The center is asking farmers to choose the date for the next round of talks on new farm laws

The center is asking farmers to choose the date for the next round of talks on new farm laws

Farmers have been camping at various border points in Delhi for over three weeks.

New Delhi:

The government on Sunday asked protesting peasant unions to express their concerns about their earlier proposal to amend the new agricultural laws and to select a suitable date for the next round of talks so that the ongoing agitation can end at the earliest.

In a letter to 40 union leaders, Joint Secretary of the Union’s Ministry of Agriculture, Vivek Aggarwal, said the center was making every “open-hearted” effort to find an appropriate solution to all concerns raised by farmers.

In the past five rounds of talks between the government and the unions, the impasse has not been overcome, as farmers have been insisting for over three weeks on repealing the three laws and camping at different border points in Delhi.

Mr Aggarwal said that in its draft proposal, sent on December 9th, the government had proposed making necessary changes on at least seven issues, including a “written assurance” to farmers that the existing system of minimum support prices (MSP) would continue.

However, the unions rejected the proposal in an email sent by the President of the Krantikari Kisan Union, Darshan Pal, on December 16.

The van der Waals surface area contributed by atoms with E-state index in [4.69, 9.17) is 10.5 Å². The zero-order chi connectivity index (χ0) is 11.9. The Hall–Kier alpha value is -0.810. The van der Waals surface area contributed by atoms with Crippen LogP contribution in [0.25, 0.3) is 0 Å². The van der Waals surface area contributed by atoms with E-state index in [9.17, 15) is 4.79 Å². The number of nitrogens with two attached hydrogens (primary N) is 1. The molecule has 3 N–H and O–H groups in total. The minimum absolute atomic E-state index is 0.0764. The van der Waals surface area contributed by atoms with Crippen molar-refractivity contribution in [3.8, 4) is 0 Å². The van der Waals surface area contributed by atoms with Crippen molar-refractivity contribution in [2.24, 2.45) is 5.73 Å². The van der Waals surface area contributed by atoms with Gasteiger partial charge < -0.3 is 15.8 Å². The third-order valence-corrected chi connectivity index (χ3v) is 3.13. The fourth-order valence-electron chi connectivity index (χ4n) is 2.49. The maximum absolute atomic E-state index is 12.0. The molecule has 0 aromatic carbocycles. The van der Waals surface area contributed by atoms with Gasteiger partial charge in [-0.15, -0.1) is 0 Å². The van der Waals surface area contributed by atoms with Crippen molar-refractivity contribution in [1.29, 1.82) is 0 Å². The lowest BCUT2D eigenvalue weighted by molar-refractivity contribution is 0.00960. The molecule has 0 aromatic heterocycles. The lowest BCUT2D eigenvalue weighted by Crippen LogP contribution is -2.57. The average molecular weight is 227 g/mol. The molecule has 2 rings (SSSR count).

In the most recent letter, which was also sent to Mr. Pal, Mr. Aggarwal said the farmers ‘unions’ response to the government’s draft proposal was “very brief”.

The reason for the rejection of the draft proposal is not given. “It is not clear whether the views belong to you (Pal) or all of the unions,” he said in the Hindi letter.

Mr. Aggarwal urged union leaders in talks with the government to provide details of their remaining concerns and doubts about the draft proposal and “propose a date for the next round of talks”.

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The government intends to hold the next meeting in Vigyan Bhawan in New Delhi to resolve the issue so that the ongoing protests end at the earliest, he added.

The letter also mentioned that the government held meetings with several other farmers’ organizations and sought their suggestions on the matter.

Earlier in the day, Interior Minister Amit Shah said it was likely that Union Agriculture Minister Narendra Singh Tomar would meet union leaders in a day or two.

Thousands of farmers from Punjab, Haryana, UP and some other states are protesting against the Farmers Agreement (Empowerment and Protection) of the Act on Price Protection and Agricultural Services, the Act on Farmers’ Production and Trade (Promotion and Facilitation) and the Act on Essential Goods (Change)) action.

The three agricultural laws passed in September have been projected by the central government as major reforms in the agricultural sector that will remove the middlemen and allow farmers to sell anywhere in the country.

However, the protesting farmers have expressed concern that the new laws would pave the way for the removal of the safety cushion of the minimum support price and abolish the mandi system and hand them over to large companies.

(Except for the headline, this story was not edited by NDTV staff and published from a syndicated feed.)

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